Performance art emerged from conceptual art in the late 1960s to become a dominant genre for the rest of the century. Performance art is real-time activity centered on an artist’s own voice, image, or physical body—it may be documented by photography or intended for a single moment, vanishing with its live audience. Its ancestry may be traced to festivals, pageants, carnivals, music hall and vaudeville down through the centuries from ancient sacred traditions of shamanism and prophecy.
Through their respective histories, Patricia Brace and Rita Leduc have produced a location-specific media installation at Hi-Temp Fabrication that they characterize as “a journey about understanding place and relationships in a world where both are in constant flux.”
Four floors up by freight elevator, a columned white space is centrally lit. There is an expanse of white vinyl laid out on the cement floor, covering the center of the room. Propped against each of the interior pillars are large canvases serving as screens for video projections emanating from a central pillar, where four projectors are fastened in four directions, each facing the opposite screen.
The images displayed are shown home movie style, without sound. Viewers are encouraged to stand in front of the screen images to become part of the play of shadows. These images consist of scenes of fragmented figurative and landscape juxtapositions synchronized in an episodic repetitive series. The images are intended to shed light on a year of reconnection with Buffalo and each other by two young women, posing a psychological interface between physical location and an interpersonal relationship—how geography and human contact overlap, integrate, and create a cultural signifying iconography—what the founding father of performance art, Allan Kaprow, called “parlor anthropology.”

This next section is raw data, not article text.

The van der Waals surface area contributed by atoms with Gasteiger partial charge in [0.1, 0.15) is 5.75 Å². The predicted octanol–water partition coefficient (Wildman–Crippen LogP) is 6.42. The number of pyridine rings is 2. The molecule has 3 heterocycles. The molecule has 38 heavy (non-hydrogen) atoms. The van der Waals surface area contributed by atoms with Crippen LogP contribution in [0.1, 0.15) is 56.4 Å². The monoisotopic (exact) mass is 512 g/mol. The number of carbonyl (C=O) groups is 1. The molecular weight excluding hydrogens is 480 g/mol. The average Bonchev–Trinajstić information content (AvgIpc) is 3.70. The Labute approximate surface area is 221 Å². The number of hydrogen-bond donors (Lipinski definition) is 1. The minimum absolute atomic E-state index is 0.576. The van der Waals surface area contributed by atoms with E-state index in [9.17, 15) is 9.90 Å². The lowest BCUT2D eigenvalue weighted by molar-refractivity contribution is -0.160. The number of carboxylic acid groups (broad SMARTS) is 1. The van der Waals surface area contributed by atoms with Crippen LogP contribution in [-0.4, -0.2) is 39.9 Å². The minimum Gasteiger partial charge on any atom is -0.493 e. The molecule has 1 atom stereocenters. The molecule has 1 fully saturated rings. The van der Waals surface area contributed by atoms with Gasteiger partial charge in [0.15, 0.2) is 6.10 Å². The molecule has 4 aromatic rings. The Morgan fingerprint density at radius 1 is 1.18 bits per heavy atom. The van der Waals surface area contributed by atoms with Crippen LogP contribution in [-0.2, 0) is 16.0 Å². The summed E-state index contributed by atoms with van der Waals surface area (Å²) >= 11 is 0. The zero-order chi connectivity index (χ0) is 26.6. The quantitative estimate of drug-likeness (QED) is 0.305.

Further into the exhibition, a low platform sets off a room empty but for a number of receding columns guiding a viewer’s eye to the wall of windows at the far end. Only some of the columns are load-bearing; additional faux columns have been added, painstaking replicas giving the effect of spatial disorientation to a viewer standing on the platform. Skillfully worked fabric facades mimic the actual walls with the bricked grime of a factory environment. Approaching the far end of the room a viewer activates a real-time sound installation fully audible at the base of the windowed wall.
Describing I Like You Better Now, this reviewer is fairly certain a viewer will get a sense of its physical plant, so to speak, but appreciation of the installation will vary with an individual’s own life experience. Certainly there are antecedent artists to cast back to, especially experimental filmmakers of the 1960s—Michael Snow, Stan Brakhage, further to the fragmented narratives of Maya Deren. In choosing to create a “site-responsive” installation, Brace and Leduc have left the 14,000-square-foot factory floor space freely open to the imagination.
An additional media element will be added to the installation on Wednesday, November 12 at 7pm: a special dance performance featuring Buffalo Contact Improvisation Jam Performance Group. Click here to reserve a spot now.
Visits to I Like You Better Now are by appointment: firstname.lastname@example.org.